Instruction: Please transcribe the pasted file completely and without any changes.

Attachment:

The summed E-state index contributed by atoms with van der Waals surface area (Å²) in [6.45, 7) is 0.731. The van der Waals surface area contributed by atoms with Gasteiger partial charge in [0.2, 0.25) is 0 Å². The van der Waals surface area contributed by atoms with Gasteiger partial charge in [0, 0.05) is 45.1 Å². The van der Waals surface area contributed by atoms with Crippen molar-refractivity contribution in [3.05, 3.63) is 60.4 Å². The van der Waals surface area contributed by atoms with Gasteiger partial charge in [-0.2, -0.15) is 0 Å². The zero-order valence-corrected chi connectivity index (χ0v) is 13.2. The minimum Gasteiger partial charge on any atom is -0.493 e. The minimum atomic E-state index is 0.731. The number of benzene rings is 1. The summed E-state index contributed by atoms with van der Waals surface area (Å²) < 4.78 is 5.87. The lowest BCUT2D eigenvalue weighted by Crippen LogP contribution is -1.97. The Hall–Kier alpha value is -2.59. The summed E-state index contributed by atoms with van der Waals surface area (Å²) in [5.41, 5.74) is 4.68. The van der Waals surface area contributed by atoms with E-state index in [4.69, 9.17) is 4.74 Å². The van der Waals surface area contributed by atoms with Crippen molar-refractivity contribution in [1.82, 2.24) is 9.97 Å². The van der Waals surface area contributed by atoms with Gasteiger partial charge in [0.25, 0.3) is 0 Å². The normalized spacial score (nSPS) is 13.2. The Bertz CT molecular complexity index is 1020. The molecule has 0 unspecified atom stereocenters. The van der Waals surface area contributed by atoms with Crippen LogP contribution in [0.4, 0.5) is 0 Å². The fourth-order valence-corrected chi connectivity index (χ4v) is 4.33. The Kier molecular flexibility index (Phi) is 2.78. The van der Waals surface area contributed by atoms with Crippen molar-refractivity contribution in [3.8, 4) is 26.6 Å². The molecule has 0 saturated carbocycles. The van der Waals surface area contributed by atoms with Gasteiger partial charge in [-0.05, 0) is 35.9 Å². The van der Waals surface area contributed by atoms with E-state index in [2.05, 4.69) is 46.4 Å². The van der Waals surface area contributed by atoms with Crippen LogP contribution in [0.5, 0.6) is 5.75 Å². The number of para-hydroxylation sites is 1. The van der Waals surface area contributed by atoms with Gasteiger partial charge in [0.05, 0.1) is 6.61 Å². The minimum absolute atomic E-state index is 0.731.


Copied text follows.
The summed E-state index contributed by atoms with van der Waals surface area (Å²) in [6.45, 7) is 0.731. The van der Waals surface area contributed by atoms with Gasteiger partial charge in [0.2, 0.25) is 0 Å². The van der Waals surface area contributed by atoms with Gasteiger partial charge in [0, 0.05) is 45.1 Å². The van der Waals surface area contributed by atoms with Crippen molar-refractivity contribution in [3.05, 3.63) is 60.4 Å². The van der Waals surface area contributed by atoms with Gasteiger partial charge in [-0.2, -0.15) is 0 Å². The zero-order valence-corrected chi connectivity index (χ0v) is 13.2. The minimum Gasteiger partial charge on any atom is -0.493 e. The minimum atomic E-state index is 0.731. The number of benzene rings is 1. The summed E-state index contributed by atoms with van der Waals surface area (Å²) < 4.78 is 5.87. The lowest BCUT2D eigenvalue weighted by Crippen LogP contribution is -1.97. The Hall–Kier alpha value is -2.59. The summed E-state index contributed by atoms with van der Waals surface area (Å²) in [5.41, 5.74) is 4.68. The van der Waals surface area contributed by atoms with E-state index in [4.69, 9.17) is 4.74 Å². The van der Waals surface area contributed by atoms with Crippen molar-refractivity contribution in [1.82, 2.24) is 9.97 Å². The van der Waals surface area contributed by atoms with Gasteiger partial charge in [0.25, 0.3) is 0 Å². The normalized spacial score (nSPS) is 13.2. The Bertz CT molecular complexity index is 1020. The molecule has 0 unspecified atom stereocenters. The van der Waals surface area contributed by atoms with Crippen LogP contribution in [0.4, 0.5) is 0 Å². The fourth-order valence-corrected chi connectivity index (χ4v) is 4.33. The Kier molecular flexibility index (Phi) is 2.78. The van der Waals surface area contributed by atoms with Crippen molar-refractivity contribution in [3.8, 4) is 26.6 Å². The molecule has 0 saturated carbocycles. The van der Waals surface area contributed by atoms with Gasteiger partial charge in [-0.05, 0) is 35.9 Å². The van der Waals surface area contributed by atoms with E-state index in [2.05, 4.69) is 46.4 Å². The van der Waals surface area contributed by atoms with Crippen LogP contribution in [0.5, 0.6) is 5.75 Å². The number of para-hydroxylation sites is 1. The van der Waals surface area contributed by atoms with Gasteiger partial charge in [0.05, 0.1) is 6.61 Å². The minimum absolute atomic E-state index is 0.731.